We are now.

        Clearly it’s not a conventional battle with regular forces fighting each other. Instead it’s become an ideological battle between one faction who doesn’t believe in nation states or sovereignty and another who does. Without a doubt it’s incredibly complicated and tangled. But to deny that we are “at war” with this failed ideology doesn’t change the fact that they are at war with us.

        1. “There is a bear in the woods. . . . “

          1. Excellent analogy. Distinct from the merits of any actions taken by our government, there is definitely a political advantage to using the terrorist boogie-man to get anything you want out pushed through the legislature. And “we the people” definitely like to have an enemy. In fact, action/adventure movies have mostly sucked since the “bear in the woods” days when a Russian accent was all you needed for a good bad guy. They keep wanting “industrialist polluter” to replace “soviet operative”, but that’s just about as lame as you could imagine.

            1. I was afraid no one would get it. Kudos to you.

              1. Congratulations to us. We’re old….

      2. How so? Perform this thought experiment: instead of an Islamic terrorist organization, suppose the events of the last decade were sponsored by an established country. Pick one that fits your internal dialog – China if that floats your boat, or Libya if it fits your narrative better. Now, if Khadaffi had continued his anti-west terror beyond the Lockerbie bombing and had successfully downed the world trade center, should we pursue that as an ordinary FBI criminal investigation? If the actions are taken by a state, doesn’t that make them acts of war, kinda by definition?

        Replacing “Libya” with “Al Quaeda” certainly makes finding a target to bomb more difficult, but they aren’t exactly at the same level as battling David Koresh’s followers either.

        1. suppose the events of the last decade were sponsored by an established country

          They were…Afghanistan. Removing the Taliban government from power was justified. Nation building is not.

          1. Justified or not, the real question is “is nation-building feasible?” I think the answer that we have painfully re-learned is “no”.

            1. Sure its feasible, under very unique circumstances…like Japan.

              1. Or Germany. Or South Korea.

                1. I think the differentiator here is “rebuilding” vs “building”.

                  1. Wait so what makes it “rebuilding” as opposed to “building”.

              2. Destroy a modern country and they will return to a modern state with or without help.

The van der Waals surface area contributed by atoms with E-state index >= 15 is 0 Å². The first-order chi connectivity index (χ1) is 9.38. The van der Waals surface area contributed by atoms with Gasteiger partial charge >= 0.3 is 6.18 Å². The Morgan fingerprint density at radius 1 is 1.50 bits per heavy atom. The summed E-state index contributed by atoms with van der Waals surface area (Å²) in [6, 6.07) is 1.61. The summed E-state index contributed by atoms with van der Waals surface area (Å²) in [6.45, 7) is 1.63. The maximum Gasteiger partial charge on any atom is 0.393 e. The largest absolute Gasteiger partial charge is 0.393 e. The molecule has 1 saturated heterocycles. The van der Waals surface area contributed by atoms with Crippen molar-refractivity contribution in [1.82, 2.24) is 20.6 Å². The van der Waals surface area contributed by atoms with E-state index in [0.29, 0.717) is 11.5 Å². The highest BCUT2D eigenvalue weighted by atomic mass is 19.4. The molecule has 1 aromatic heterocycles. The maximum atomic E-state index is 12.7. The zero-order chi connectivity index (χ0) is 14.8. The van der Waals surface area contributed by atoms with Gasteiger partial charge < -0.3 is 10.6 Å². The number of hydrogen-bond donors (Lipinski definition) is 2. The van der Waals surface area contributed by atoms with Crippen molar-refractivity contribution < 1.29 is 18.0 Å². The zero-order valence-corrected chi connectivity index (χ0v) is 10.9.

Destroy a shithole 3rd world country and it stays a shithole 3rd world country with or without help.

                1. What ‘kinnath’ said.

    2. Lets also not forget that the nazis sent 8 people to the United States to sabotage our industry and all 8 were arrested. And we all know that the nazi problem could have been solved better if we had just treated it as a criminal problem. Right?

      1. But lets remember those 8 nazis were denied their rights under the US constitution (they were captured on US soil) and were tried convicted by an illegal military tribunal and executed by military firing squad.

        I know for a fact this was illegal because over 60 years later the evil Bushitler regime attempted to do the same thing to the peaceful muslims captured over in brown skin countries we were stealing the oil from.

      2. they were probably spotted by sidewalkers, and I’m sure that none of them were ever interrogated by anyone connected with the military. Seriously though, the NYPD is is no position to trace a pakistani sabateur back to his masters. And neither is the FBI. The only reason the sidewalkers saw smoke instead of a loud bang and then nothing is that the bombmaker was incompetent.

        1. If terrorism is the act of sowing fear among a civilian population in hopes of achieving a desired result then the incompetent muslim bombmaker was pretty successful wouldn’t you agree? I mean we are debating the pros and cons of expanding public surveillance now.

      3. In terms of actually finding and dealing with them, yes, police/intelligence work is the correct way to deal with Al Qaeda or Nazi spies — the problem is finding them without harming your own citizens, actually eliminating them once your find them doesn’t usually require much firepower.

        While it it’s arguable that a terrorist attack that had a clear, non-governmental target could and should be dealt with as a criminal matter, for those that are “acts of war”, wartime sabotage/espionage is the relevant context to consider foreign-linked infiltrators, whether working for Al Qaeda or the Third Reich. For domestic terrorists, insurrection/rebellion is the correct context.

  9. But those same crowds?especially the regulars, who are always looking out on the street?make an attack harder to conceal and, therefore, to pull off.

    Although I agree that such acts should be subject to a normal criminal investigation, I have to disagree with this particular statement.